The ex-wife turned out to be there, and the son, who insisted on being the last speaker. Right now it was Vera’s turn. She took off her big sunglasses, put on reading glasses with narrow lenses and wire wings, and unfolded a sheet of A4 white paper. She had her beautiful white boots on under an elegant wine-red jacket and skirt.
She began: ‘Ed didn’t like a lot of talking on this kind of occasion. Neither do I, so I’ll keep it short. But he wanted me’ – her voice quavered – ‘to read a few lines from a poem that he wrote a couple of years ago. I think these lines had a very special meaning for Ed, and I’m thankful to be able to share them with you.’
To my disgust, just at that moment, the man at the end of the row to our right, the ‘new partner’ of Ed’s former wife, took out his cellphone and performed a number of ostentatious fidgetings that included evoking and aborting a brief ring. I thought: so much for the fellowship...
        Unruffled, Vera read aloud:

Touch that is the open:
opening to always, ever there.
I need no name, no place to stay
where many hands,
many hearts
are in and through and of me.

Nothing more I need to do:
my body’s in the growing:
green across the mountains to the sea.

All doubt was gone from my mind: Ed was the real author of the ‘instructional poems’ on the DVD we had watched. I recognized both these short stanzas; on the DVD, under the guise of ‘translations,’ they had been assigned to two different Postures.
When she was finished reading, Vera waited in silence for a few seconds. Suddenly I missed Matt. I wondered who would take care of him from now on.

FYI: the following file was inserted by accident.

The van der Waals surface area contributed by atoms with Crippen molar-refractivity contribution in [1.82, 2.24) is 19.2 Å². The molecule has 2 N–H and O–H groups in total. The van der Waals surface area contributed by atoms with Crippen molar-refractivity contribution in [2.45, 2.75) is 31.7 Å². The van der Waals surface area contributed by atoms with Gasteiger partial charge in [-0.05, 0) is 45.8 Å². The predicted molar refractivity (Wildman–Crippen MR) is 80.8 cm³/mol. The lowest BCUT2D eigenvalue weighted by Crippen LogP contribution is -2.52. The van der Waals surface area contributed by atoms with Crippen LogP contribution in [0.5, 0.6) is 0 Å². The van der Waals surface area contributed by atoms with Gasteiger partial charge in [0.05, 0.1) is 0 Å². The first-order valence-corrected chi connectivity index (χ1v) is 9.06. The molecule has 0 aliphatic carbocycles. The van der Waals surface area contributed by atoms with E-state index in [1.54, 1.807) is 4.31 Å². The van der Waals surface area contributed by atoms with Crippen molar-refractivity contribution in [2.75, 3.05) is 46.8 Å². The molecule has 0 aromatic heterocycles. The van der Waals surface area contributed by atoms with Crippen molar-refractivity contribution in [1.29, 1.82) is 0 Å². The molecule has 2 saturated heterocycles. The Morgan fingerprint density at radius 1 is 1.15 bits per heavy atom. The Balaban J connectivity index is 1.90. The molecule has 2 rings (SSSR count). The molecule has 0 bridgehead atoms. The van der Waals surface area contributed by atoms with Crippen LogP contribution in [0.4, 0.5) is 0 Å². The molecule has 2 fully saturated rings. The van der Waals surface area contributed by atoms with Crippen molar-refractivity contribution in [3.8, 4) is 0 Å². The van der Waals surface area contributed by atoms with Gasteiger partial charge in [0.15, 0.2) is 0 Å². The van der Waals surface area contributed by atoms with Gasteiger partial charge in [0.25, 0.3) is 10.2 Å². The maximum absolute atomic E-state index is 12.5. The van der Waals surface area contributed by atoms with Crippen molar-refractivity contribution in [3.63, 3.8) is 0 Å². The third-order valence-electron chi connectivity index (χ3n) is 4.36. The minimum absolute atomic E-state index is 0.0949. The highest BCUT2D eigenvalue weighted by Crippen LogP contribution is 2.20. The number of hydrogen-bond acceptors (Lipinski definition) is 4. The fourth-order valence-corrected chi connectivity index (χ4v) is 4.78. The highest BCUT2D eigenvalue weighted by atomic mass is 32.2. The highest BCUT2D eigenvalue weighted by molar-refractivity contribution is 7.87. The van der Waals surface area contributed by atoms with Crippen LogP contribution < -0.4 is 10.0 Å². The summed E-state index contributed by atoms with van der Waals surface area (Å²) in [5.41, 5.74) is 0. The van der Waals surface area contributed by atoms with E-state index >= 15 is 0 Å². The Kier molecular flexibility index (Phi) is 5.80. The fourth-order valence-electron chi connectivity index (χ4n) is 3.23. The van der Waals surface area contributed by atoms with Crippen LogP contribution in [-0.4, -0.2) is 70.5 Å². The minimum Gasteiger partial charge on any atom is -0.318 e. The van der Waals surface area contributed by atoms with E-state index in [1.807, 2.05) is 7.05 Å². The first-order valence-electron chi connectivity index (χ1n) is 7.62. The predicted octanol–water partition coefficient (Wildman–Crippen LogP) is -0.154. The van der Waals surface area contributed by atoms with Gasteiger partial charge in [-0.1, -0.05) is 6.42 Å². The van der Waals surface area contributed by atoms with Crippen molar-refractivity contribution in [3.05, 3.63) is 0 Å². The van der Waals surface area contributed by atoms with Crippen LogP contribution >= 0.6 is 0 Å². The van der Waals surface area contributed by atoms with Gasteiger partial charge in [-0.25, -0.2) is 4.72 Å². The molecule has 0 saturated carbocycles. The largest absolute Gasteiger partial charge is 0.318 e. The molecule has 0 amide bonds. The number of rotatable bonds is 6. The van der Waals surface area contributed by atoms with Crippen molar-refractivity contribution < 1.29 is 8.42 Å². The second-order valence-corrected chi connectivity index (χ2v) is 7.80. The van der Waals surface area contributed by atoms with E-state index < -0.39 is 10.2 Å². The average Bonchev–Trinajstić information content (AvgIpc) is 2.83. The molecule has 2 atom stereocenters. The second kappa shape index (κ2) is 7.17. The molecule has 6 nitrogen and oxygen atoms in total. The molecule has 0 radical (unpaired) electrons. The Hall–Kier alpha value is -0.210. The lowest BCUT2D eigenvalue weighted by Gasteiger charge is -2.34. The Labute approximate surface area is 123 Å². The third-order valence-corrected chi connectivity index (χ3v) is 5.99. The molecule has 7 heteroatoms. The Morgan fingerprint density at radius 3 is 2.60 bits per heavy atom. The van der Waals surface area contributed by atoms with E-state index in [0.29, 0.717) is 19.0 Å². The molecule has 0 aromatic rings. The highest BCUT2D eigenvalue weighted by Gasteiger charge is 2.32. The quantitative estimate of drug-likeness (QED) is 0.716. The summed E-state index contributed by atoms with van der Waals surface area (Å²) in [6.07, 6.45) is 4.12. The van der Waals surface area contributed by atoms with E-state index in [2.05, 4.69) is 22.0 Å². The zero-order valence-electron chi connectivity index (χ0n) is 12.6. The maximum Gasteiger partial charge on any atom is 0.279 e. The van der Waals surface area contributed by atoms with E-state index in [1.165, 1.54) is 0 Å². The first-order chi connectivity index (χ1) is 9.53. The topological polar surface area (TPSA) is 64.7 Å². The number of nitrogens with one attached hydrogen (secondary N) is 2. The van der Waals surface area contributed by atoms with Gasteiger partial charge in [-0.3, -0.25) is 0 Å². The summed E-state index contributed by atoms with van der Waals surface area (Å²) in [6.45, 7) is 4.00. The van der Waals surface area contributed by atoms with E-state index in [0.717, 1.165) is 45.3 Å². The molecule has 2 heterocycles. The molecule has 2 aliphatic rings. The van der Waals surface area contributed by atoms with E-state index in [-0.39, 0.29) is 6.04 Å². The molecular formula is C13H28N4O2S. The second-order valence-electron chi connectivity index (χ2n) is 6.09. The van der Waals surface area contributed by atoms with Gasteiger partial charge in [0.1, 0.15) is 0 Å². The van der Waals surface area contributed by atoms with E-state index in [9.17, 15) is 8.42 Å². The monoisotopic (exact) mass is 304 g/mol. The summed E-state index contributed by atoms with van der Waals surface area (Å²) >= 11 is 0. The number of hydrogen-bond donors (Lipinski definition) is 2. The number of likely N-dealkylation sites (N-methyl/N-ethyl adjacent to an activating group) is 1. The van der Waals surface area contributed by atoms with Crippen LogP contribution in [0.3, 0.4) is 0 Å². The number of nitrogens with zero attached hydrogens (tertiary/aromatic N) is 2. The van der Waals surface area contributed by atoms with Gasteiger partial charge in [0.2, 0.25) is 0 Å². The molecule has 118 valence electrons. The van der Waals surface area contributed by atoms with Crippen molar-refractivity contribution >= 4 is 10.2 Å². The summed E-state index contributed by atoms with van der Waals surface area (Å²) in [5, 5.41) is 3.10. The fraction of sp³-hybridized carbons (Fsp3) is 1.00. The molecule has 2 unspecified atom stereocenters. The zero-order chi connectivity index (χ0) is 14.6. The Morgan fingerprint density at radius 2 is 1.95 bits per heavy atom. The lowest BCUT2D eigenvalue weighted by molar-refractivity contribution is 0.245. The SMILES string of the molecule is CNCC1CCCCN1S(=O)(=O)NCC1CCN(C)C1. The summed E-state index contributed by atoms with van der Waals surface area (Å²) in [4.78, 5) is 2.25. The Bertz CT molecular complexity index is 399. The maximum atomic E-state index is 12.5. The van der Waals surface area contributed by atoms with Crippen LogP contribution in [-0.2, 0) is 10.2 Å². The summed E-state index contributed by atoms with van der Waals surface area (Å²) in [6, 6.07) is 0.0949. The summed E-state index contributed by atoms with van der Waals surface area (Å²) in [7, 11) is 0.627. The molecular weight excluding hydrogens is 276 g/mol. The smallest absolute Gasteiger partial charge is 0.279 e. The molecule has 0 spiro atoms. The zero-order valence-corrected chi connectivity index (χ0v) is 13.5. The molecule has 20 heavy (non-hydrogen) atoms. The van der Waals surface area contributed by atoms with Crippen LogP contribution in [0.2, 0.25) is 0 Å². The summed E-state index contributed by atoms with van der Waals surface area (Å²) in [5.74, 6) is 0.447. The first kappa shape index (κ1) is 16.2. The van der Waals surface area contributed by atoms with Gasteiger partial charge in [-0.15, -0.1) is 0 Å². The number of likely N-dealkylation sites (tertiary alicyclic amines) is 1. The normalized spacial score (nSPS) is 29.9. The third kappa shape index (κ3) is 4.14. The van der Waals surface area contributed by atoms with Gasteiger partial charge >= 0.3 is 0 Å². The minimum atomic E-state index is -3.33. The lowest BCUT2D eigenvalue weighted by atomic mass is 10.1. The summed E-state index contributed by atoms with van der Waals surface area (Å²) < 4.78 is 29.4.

Vera came back and stood in our row right beside me. Ed’s son, who resembled his father in both face and weight, waddled up to front and center to say his say. His half-pleasant grin reminded me of his father’s at the moment that he was sitting on the trike and made his pronouncement about the ‘inhibited Confucian bitch’ – but now I sensed the object of derision was the man on our far right.
In any case, from the moment he opened his mouth, I didn’t consciously hear a word he said, since in that same moment I was inundated with the sudden warmth of Vera’s hand as she clasped my own in it.
Not just the speech escaped me. Afterward, as our miserable cohort straggled off the grounds toward our respective cars, I failed to notice whether the family were aware that Vera and I were now walking hand in hand. The ex-wife hated her in any case, and would continue in that hate. I did notice that Muus, who had insisted on being present, was watching us with an uncomplicated smile.
And he was not walking alone: Wei had immediately imitated Vera’s example by taking his arm in hers. I wondered what he was in her mind right now – an Elder? a Comrade? – a Teacher? – a Man? Don’t worry about it, I thought, just be happy for them. Ed’s no longer living; they are.
In the van on the way to Muus’ place – we had agreed we would all spend the night there – Wei sat in the back seat with Muus and cuddled up against him like a young girl, with her head on his shoulder. Neither said a word. With his arm resting around her, Teacher Peace was contemplating.
Soon, while the aroma of pizzas rose from the oven, he was sitting in ‘the room’ in his favorite southwest corner, looking out at the Hesperides where he felt so much at home. Wei lay rolled up on the couch like a pussycat beside him, her head on his thigh. His hand rested lightly on her head, with his fingers in her short thick hair.
I made as if to pour his jenever for him so he would not need to stand up, but he waved me off. I thought, What is this – him refusing a drink? But he whispered with an I-don’t-understand-this-either smile: ‘I may need to sort of be in good shape tonight.’
These had been long, exhausting days for all of us, but clearly we would have other things to do tonight than just to sleep. With hardly a word, it was obvious who was to sleep where: Muus and Wei in the twin that was Muus’ normal bed; Vera and I in the adjoining room with the two mattresses on the floor.